The whole structure stands upon a solid foundation of stone work, five feet deep and ten feet square, and thus founded, and thus constructed of solid granite blocks from our native hills, it bids fair to stand, an unfaltering witness of the high appreciation of the State for one of her foremost and earliest patriots, through a long session of centuries to come.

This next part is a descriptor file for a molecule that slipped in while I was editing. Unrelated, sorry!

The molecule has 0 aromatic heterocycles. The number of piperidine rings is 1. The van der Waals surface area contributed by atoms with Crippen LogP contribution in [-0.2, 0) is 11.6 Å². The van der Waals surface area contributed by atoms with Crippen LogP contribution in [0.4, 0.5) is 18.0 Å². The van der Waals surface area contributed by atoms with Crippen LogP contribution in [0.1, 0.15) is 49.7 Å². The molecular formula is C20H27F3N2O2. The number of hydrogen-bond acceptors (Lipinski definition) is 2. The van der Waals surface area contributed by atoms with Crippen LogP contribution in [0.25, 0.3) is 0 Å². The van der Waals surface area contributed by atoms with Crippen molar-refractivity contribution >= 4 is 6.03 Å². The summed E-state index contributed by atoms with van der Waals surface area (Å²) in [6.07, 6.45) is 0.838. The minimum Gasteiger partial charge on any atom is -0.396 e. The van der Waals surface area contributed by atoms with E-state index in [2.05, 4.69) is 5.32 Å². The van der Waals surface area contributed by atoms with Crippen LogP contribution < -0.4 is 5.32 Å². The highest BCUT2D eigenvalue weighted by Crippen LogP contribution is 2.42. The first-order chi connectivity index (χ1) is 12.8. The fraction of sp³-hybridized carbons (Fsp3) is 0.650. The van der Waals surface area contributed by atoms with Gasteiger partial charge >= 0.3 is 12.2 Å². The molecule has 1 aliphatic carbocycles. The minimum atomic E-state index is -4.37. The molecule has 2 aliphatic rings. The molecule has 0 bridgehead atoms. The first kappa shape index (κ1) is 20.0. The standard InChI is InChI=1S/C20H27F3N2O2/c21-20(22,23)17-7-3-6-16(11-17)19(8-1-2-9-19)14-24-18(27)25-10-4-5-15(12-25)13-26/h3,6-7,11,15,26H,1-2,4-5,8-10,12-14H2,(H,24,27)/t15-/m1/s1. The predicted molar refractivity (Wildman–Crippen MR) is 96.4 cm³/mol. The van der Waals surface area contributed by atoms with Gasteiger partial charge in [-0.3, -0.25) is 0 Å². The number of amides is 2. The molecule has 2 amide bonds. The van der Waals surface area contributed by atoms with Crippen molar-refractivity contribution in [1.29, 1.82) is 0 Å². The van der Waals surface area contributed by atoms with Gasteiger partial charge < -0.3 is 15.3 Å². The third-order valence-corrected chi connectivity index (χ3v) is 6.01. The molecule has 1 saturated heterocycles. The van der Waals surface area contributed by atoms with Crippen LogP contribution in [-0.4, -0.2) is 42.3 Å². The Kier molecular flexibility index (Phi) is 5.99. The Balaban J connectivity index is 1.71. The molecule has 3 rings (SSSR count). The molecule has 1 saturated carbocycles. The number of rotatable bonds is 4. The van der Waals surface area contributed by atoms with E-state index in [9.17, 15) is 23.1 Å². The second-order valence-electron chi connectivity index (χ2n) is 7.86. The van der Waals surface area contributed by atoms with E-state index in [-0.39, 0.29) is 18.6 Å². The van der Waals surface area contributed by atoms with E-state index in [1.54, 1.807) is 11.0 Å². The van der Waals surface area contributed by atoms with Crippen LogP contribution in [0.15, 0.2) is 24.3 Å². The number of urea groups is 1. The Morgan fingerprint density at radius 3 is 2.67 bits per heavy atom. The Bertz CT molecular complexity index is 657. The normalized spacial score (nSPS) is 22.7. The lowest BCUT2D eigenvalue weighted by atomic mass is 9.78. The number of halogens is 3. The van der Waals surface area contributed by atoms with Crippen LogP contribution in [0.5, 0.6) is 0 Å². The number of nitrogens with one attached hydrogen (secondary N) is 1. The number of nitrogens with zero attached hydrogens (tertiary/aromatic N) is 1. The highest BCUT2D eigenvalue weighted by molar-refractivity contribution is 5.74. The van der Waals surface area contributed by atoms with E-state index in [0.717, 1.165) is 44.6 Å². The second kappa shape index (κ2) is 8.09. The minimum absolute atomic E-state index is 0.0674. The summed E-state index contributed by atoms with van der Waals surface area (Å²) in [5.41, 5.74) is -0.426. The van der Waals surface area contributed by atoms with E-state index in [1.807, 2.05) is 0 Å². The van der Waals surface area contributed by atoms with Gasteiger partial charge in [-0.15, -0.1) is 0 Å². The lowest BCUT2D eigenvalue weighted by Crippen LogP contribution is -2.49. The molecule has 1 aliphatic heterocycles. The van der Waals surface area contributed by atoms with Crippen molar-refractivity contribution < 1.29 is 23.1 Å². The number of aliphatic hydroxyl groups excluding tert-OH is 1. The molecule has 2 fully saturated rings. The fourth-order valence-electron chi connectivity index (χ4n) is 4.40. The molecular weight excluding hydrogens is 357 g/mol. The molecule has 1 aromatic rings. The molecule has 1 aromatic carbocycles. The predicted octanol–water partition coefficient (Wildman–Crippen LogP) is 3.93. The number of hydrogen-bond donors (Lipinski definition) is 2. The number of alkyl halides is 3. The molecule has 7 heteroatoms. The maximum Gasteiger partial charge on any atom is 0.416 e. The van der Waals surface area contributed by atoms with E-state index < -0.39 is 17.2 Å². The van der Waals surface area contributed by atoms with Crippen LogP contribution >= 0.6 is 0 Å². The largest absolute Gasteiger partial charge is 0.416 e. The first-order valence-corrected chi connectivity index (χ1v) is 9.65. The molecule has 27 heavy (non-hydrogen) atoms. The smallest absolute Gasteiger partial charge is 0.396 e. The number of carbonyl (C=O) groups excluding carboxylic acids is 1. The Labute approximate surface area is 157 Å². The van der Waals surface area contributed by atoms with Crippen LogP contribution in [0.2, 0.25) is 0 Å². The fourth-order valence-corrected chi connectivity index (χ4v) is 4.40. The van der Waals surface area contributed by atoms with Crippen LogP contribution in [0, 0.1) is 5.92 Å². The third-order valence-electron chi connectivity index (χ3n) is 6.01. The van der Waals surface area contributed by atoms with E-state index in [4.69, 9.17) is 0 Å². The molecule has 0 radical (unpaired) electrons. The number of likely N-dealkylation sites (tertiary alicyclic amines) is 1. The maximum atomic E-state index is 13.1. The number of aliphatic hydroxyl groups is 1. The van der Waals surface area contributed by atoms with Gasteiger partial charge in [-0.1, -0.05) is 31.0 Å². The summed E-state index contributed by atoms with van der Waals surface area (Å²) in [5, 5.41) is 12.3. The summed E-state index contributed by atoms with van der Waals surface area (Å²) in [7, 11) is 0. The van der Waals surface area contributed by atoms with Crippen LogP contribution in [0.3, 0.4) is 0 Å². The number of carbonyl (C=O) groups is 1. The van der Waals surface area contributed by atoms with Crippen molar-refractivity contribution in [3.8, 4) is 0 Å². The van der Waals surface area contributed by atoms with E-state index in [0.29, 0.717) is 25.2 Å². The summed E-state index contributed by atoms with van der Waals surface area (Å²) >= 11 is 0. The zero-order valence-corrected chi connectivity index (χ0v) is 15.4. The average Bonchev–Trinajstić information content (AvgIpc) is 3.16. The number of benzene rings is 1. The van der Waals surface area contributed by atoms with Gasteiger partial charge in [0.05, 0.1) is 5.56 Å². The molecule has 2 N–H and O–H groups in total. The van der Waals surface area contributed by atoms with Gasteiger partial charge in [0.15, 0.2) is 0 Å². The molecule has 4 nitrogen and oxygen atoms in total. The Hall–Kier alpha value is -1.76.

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In the body of the act above referred to, it is directed that the monument be erected "at the burial place of Ethan Allen, in Burlington." Failing to discover his remains beneath the table which had, for years, marked the supposed spot of his burial, and which had been carried away piecemeal by patriotic pilgrims to his shrine, the public mind became much excited, and the most absurd rumors and statements were published, and gained extensive credence, as to his burial in various other towns; and the abstraction of his remains by pious relatives or rapacious speculators. The Committee have never doubted as to the place of his burial; and by an unbroken tradition, the uniform understanding of relatives, confirmed by the testimony of undoubted witnesses who were present at his funeral, (which funeral was of a public and formal character,) it is decisively settled that that place is where the monument is erected, in what is called "Green Mount Cemetery." The failure to find the remains beneath the tablet, in the minds of the Committee, sufficiently accounted for by the fact that, some twenty years since, the dead of the Allen family were arranged in a square enclosed by stone posts and chains, by Heman Allen, the nephew of Ethan Allen; and this tablet, then lying upon a dilapidated wall of brick work, was reconstructed with cut stone work, and it is presumed that, as a matter of convenience in giving a regular form to the enclosure, was removed some few feet from its original position, and the Committee have no doubt that by excavation in the immediate vicinity of the monument the remains might be found; but as doubts would probably be raised as to their identity, as it was not necessary to the faithful discharge of the duty of the Committee, and would accomplish no essential good, they instituted no examination.